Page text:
While most simply fly past Baytown on I-10, those that know better stop and explore this incredible town where oil and water really do seem to mix quite well. To download this episode or purchase it on DVD – CLICK HERE.
Your first stop to experience the real Baytown should be the historic downtown district. And while it’s quite obvious this area has seen better days, there are a number of businesses inhabiting these old buildings that are worth a stop. To kick start your day, or to wind down your day, try Cork Grinders, a coffee and wine bar with great sandwiches and local brew (both the coffee and the beer). After that, head down to Portrait of a Warrior Art Gallery where local artist Ken “The Dauber” Pridgeon is using his paintbrush to memorialize every fallen soldier from the war in Iraq and Afghanistan. Then if you need a haircut, shoeshine, or just to brush up on your animal taxonomy, head to the Trophy Barber Shop where old-school barbers are cutting hair surrounded by the heads of exotic animals. This place is kind of hard to describe. Just go check it out. Finally, when your stomach starts growling, head over to Sav-Fer Da Flavor, a local seafood and soul food restaurant. If it’s on special, you MUST order the oxtail.
While it may seem like this place is dominated by the oil industry without a single breath of nature anywhere to be found, but that’s not true at all. The Baytown Nature Center is a huge outdoor park where folks can play on the playscapes, do some fishing and crabbing, or hike on its amazing trails. Then to have a hands-on experience, stop by the Eddie V. Gray Wetlands Center to learn about all the amazing animals (birds, mammals, gators, snakes…) that call this part of Texas home. If you’re less about nature, and more about speed, check out the Royal Purple Raceway.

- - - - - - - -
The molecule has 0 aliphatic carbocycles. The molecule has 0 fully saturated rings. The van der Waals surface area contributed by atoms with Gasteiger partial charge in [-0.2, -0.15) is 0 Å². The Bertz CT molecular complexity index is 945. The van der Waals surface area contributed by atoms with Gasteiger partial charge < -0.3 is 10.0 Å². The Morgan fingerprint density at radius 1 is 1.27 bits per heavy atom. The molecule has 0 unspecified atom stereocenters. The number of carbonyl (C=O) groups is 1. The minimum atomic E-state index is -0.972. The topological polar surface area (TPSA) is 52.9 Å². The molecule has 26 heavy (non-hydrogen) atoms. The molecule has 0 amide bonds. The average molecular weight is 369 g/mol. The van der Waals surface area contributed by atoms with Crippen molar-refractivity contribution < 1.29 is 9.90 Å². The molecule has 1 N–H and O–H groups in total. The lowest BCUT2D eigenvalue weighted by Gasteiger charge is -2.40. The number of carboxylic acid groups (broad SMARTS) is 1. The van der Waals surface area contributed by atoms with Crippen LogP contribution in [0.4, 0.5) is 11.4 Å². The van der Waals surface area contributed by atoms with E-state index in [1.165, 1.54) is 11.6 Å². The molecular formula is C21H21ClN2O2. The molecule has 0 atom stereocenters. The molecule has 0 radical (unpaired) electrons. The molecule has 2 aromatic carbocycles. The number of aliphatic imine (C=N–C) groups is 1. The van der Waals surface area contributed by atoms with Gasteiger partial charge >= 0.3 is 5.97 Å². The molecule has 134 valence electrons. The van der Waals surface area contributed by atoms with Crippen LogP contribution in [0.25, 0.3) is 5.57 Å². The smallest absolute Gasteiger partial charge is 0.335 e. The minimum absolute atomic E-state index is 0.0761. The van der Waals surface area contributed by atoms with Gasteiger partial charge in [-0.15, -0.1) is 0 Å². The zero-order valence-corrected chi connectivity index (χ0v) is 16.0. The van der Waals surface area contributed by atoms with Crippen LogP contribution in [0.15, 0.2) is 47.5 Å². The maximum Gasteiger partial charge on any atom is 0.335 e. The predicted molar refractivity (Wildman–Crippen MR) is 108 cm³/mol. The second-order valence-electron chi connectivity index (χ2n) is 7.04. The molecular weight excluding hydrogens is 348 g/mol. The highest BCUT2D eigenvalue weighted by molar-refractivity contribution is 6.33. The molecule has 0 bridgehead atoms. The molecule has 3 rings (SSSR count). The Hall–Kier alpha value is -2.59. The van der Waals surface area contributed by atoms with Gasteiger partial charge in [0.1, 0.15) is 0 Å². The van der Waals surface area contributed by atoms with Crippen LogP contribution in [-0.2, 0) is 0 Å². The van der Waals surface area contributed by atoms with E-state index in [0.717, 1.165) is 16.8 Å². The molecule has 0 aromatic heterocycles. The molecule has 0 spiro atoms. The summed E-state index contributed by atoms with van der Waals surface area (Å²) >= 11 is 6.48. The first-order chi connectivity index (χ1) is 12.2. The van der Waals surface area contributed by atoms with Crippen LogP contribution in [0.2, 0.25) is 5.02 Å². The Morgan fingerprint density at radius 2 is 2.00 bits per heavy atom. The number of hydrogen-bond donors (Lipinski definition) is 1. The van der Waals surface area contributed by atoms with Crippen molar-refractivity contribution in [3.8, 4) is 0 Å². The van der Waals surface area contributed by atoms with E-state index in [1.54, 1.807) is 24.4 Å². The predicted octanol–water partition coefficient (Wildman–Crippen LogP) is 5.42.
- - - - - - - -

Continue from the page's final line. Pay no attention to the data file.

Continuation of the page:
Last but not least, every trip to Baytown should include hopping the Lynchburg Ferry across the Houston ship channel to nearby La Porte, Texas to see the San Jacinto Battleground and Battleship Texas. San Jacinto is the place where the Texian Army, out-numbered and exhausted, beat the powerful Mexican Army in only 19 minutes to claim Texas independence. Walk the area where Sam Houston and his men planned their final attack and claimed independence for Texas. You take an elevator to the top of the monument peer out over battlefield and then explore the amazing museum housed on the ground floor.
While unconnected to Texas Independence, Battleship Texas is an amazing site to behold. This dreadnought ship found in both WWI and WWII and is now in its permanent home here in Texas. With all the guns on deck, it definitely qualifies and Texas’s largest gun show.
After your head is full of history, you’ll want to fill your belly as well, so head to the Monument Inn to eat some of the best seafood in Texas while looking out over the Houston Ship Channel. You can go with the all-you-can-eat fried extravaganza, or try a nice fillet of blackened red fish covered in one of their signature sauces. The “monumental” sauce will make your eyes roll back in your head.